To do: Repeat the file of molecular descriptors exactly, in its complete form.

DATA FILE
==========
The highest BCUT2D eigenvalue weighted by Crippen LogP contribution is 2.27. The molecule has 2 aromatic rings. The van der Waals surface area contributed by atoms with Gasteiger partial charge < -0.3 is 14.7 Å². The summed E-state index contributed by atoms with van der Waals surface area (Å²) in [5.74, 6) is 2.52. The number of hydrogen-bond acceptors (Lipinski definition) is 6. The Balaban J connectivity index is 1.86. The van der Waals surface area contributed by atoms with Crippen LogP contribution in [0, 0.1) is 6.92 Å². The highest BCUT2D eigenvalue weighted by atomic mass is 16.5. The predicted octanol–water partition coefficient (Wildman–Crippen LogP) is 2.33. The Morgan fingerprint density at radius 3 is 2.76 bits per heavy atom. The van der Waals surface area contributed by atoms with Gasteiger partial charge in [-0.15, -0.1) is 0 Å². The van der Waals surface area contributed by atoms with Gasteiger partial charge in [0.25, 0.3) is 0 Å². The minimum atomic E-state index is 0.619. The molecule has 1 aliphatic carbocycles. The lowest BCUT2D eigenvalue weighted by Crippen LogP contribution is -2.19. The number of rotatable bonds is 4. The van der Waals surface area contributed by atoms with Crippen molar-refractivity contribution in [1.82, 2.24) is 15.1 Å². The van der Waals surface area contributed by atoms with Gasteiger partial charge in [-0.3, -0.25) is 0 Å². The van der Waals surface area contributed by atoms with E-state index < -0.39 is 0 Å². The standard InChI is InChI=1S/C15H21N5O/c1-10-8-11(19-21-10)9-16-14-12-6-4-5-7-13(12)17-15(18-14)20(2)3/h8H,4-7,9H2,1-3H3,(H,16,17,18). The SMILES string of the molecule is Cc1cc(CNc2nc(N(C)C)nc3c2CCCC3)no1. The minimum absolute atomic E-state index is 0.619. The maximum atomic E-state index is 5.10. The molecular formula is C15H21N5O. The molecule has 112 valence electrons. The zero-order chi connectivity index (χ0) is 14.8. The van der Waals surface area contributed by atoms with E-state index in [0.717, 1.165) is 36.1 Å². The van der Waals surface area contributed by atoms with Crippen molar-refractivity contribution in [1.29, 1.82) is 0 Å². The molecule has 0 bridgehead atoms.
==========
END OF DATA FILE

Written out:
The highest BCUT2D eigenvalue weighted by Crippen LogP contribution is 2.27. The molecule has 2 aromatic rings. The van der Waals surface area contributed by atoms with Gasteiger partial charge < -0.3 is 14.7 Å². The summed E-state index contributed by atoms with van der Waals surface area (Å²) in [5.74, 6) is 2.52. The number of hydrogen-bond acceptors (Lipinski definition) is 6. The Balaban J connectivity index is 1.86. The van der Waals surface area contributed by atoms with Crippen LogP contribution in [0, 0.1) is 6.92 Å². The highest BCUT2D eigenvalue weighted by atomic mass is 16.5. The predicted octanol–water partition coefficient (Wildman–Crippen LogP) is 2.33. The Morgan fingerprint density at radius 3 is 2.76 bits per heavy atom. The van der Waals surface area contributed by atoms with Gasteiger partial charge in [-0.15, -0.1) is 0 Å². The van der Waals surface area contributed by atoms with Gasteiger partial charge in [0.25, 0.3) is 0 Å². The minimum atomic E-state index is 0.619. The molecule has 1 aliphatic carbocycles. The lowest BCUT2D eigenvalue weighted by Crippen LogP contribution is -2.19. The number of rotatable bonds is 4. The van der Waals surface area contributed by atoms with Crippen molar-refractivity contribution in [1.82, 2.24) is 15.1 Å². The van der Waals surface area contributed by atoms with Gasteiger partial charge in [-0.3, -0.25) is 0 Å². The van der Waals surface area contributed by atoms with E-state index < -0.39 is 0 Å². The standard InChI is InChI=1S/C15H21N5O/c1-10-8-11(19-21-10)9-16-14-12-6-4-5-7-13(12)17-15(18-14)20(2)3/h8H,4-7,9H2,1-3H3,(H,16,17,18). The SMILES string of the molecule is Cc1cc(CNc2nc(N(C)C)nc3c2CCCC3)no1. The minimum absolute atomic E-state index is 0.619. The maximum atomic E-state index is 5.10. The molecular formula is C15H21N5O. The molecule has 112 valence electrons. The zero-order chi connectivity index (χ0) is 14.8. The van der Waals surface area contributed by atoms with E-state index in [0.717, 1.165) is 36.1 Å². The van der Waals surface area contributed by atoms with Crippen molar-refractivity contribution in [1.29, 1.82) is 0 Å². The molecule has 0 bridgehead atoms.